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Have We Reached Peak Human?

French researchers conclude we have reached the pinnacle of our physical ability.
César Cielo, the current record-holder in the 100-meter and 50-meter freestyle.

César Cielo, the current record-holder in the 100-meter and 50-meter freestyle.

For homo sapiens, it's all downhill from here. Or, at best, a plateau.

That's the conclusion of a new review article by nine French scientists. They conclude that, in terms of physical capability and performance, our species has reached its peak. The challenge will be not falling backwards.

"It is now possible to ascertain the biological limits of the human species, through sports records, lifespan, or height," a research team led by Adrien Marck writes in the journal Frontiers in Physics. "These traits no longer increase, despite further continuous nutritional, medical, and scientific progress. This suggests modern societies have allowed our species to reach its limits."

Marck and his colleagues analyzed data spanning 120 years on physiology, evolution, and the environment. The data included trends in average human height and lifespan, as well as athletic records.

They report that such records were regularly shattered during the 20th century. The best score for the 100-meter free-style swim was 65 seconds in 1905, but 49.9 seconds in 2009.

However, their data shows "a common slow-down" in the both the number of records that are broken, and the amount by which they are shattered. This suggests "a trend toward a plateau during the last three decades for both sexes," they write.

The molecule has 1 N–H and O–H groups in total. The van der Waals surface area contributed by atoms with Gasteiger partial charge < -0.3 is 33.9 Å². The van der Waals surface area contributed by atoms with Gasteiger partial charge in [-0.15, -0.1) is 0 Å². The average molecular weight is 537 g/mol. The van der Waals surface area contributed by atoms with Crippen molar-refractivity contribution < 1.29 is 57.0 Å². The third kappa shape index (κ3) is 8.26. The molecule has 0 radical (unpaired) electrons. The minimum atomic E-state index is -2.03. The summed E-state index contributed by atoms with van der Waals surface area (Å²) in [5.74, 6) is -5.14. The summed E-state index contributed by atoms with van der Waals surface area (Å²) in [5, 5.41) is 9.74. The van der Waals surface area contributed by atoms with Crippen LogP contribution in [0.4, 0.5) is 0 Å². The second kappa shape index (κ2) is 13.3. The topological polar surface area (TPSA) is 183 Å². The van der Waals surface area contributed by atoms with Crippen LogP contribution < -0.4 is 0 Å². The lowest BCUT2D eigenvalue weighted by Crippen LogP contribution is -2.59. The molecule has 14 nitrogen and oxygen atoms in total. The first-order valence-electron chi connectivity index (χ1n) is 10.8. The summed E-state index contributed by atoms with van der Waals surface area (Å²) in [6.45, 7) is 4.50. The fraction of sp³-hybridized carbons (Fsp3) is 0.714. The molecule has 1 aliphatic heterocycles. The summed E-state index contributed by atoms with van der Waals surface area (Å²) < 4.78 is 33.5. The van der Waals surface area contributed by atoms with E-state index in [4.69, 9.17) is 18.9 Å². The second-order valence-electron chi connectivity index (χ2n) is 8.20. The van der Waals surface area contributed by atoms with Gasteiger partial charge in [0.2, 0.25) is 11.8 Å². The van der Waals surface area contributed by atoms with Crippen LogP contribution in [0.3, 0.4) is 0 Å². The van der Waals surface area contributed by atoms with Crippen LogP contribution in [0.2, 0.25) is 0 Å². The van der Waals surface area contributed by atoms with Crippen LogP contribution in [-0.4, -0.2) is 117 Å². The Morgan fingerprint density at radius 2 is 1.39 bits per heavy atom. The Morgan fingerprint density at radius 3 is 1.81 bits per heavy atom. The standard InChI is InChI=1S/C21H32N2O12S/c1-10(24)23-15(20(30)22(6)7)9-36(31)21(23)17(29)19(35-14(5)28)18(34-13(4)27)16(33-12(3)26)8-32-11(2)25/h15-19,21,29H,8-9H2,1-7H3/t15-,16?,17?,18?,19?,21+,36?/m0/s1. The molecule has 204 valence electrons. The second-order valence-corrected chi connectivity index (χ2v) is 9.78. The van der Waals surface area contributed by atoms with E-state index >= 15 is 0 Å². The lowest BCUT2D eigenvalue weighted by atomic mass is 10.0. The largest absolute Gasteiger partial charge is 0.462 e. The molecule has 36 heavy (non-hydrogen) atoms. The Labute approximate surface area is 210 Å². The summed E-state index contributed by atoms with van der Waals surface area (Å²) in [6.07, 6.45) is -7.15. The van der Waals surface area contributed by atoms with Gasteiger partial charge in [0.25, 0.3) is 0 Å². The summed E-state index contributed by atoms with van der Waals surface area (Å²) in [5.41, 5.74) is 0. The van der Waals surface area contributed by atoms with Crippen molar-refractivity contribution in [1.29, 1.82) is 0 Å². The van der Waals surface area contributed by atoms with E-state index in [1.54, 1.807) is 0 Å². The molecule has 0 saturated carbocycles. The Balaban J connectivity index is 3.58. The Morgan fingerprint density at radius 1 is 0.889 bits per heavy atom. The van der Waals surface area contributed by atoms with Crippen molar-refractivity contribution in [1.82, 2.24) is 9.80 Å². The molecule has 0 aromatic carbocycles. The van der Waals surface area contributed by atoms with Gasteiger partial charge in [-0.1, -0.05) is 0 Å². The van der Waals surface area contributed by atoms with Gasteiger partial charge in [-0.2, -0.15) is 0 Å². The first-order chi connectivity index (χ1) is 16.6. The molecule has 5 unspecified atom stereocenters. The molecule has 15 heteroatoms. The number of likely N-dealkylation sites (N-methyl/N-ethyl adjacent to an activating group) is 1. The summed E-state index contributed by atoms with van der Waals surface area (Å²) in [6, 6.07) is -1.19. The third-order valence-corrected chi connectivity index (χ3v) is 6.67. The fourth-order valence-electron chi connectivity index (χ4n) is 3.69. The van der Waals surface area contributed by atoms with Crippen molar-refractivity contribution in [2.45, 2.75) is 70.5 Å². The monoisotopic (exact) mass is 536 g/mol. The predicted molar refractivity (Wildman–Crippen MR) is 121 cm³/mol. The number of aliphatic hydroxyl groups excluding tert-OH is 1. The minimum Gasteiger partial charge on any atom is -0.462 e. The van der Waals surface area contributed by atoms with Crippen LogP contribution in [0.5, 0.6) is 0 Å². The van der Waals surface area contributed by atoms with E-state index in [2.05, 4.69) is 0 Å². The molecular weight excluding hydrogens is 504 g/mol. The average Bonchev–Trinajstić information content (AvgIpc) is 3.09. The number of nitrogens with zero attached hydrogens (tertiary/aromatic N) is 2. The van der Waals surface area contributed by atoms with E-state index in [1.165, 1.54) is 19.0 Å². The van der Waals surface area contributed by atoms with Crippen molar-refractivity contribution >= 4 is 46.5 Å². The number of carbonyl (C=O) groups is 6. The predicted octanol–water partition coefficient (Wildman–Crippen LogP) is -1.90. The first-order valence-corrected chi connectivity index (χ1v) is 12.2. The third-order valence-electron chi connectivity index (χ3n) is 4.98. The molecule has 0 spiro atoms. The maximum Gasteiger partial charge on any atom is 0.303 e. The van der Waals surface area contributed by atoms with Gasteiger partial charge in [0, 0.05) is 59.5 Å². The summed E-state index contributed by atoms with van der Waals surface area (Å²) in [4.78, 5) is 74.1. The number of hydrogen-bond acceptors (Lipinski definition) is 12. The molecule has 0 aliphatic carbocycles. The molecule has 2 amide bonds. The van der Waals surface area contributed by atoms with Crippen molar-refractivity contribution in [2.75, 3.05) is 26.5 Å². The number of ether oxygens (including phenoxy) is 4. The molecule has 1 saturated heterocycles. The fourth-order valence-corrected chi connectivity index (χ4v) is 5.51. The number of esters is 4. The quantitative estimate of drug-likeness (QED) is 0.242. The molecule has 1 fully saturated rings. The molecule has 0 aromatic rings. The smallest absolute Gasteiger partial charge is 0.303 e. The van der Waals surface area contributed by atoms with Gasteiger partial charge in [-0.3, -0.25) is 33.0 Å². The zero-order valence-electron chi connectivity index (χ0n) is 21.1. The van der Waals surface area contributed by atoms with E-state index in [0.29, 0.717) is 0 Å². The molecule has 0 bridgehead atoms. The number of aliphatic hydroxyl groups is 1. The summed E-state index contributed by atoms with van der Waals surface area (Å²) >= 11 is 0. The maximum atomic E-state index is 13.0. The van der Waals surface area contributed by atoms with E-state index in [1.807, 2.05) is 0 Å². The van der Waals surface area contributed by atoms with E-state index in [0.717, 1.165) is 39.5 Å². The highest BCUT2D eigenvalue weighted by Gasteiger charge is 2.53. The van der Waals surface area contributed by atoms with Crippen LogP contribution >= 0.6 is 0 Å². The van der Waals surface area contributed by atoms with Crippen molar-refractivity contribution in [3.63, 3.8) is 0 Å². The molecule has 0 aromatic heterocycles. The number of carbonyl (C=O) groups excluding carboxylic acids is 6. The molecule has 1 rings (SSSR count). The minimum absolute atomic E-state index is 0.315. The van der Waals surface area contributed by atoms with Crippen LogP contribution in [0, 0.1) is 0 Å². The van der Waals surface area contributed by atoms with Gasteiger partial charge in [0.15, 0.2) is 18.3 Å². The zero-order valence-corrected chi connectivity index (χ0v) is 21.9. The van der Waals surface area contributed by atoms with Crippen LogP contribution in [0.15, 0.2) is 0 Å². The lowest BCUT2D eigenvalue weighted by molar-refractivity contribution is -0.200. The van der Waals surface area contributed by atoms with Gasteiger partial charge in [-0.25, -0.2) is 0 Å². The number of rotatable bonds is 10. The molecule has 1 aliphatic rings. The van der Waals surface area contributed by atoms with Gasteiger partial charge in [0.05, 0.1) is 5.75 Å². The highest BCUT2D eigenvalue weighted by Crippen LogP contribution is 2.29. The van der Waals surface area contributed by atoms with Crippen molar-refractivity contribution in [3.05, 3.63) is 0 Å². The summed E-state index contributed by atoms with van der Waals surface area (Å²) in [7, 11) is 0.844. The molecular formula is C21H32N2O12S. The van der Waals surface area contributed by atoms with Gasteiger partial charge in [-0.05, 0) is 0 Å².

If the elite have reached their peak, the rest of us seem to be backsliding.

"Long historical series in Western Europe or Scandinavian countries show a decline in endurance and strength performance of young men," the researchers write. "Studies indicate that fewer individuals reach excellent physical performance while more and more subjects remain at low physical performance levels."

Whew. Excuse me for a second—all this typing is wearing me out.

Their analysis of human lifespan showed a similar trend. While there was "unprecedented progression during the 20th century," they write, "recent data suggest a slowdown in the progress of life expectancy."

While debate on this point continues to rage, they conclude that proposed interventions to extend our lives are unlikely to work, in that "human beings are already extremely 'optimized' for lifespan."

So are we out of challenges? Not at all, the researchers argue. In fact, they offer two: setting policies that ensure a greater percentage of the population will achieve its maximum physical potential, and making sure we don't regress as a species.

"The added pressure from anthropogenic activities (that is to say, pollution) will be responsible for damaging effects on human health and the environment," said Jean-Francois Toussaint of Paris Descartes University, the study's senior author. "[These findings] are a sign that environmental changes, including climate, are already contributing to the increasing constraints we now have to consider."

In other words, considering the damage we are doing to our environment, holding our own may be a significant achievement.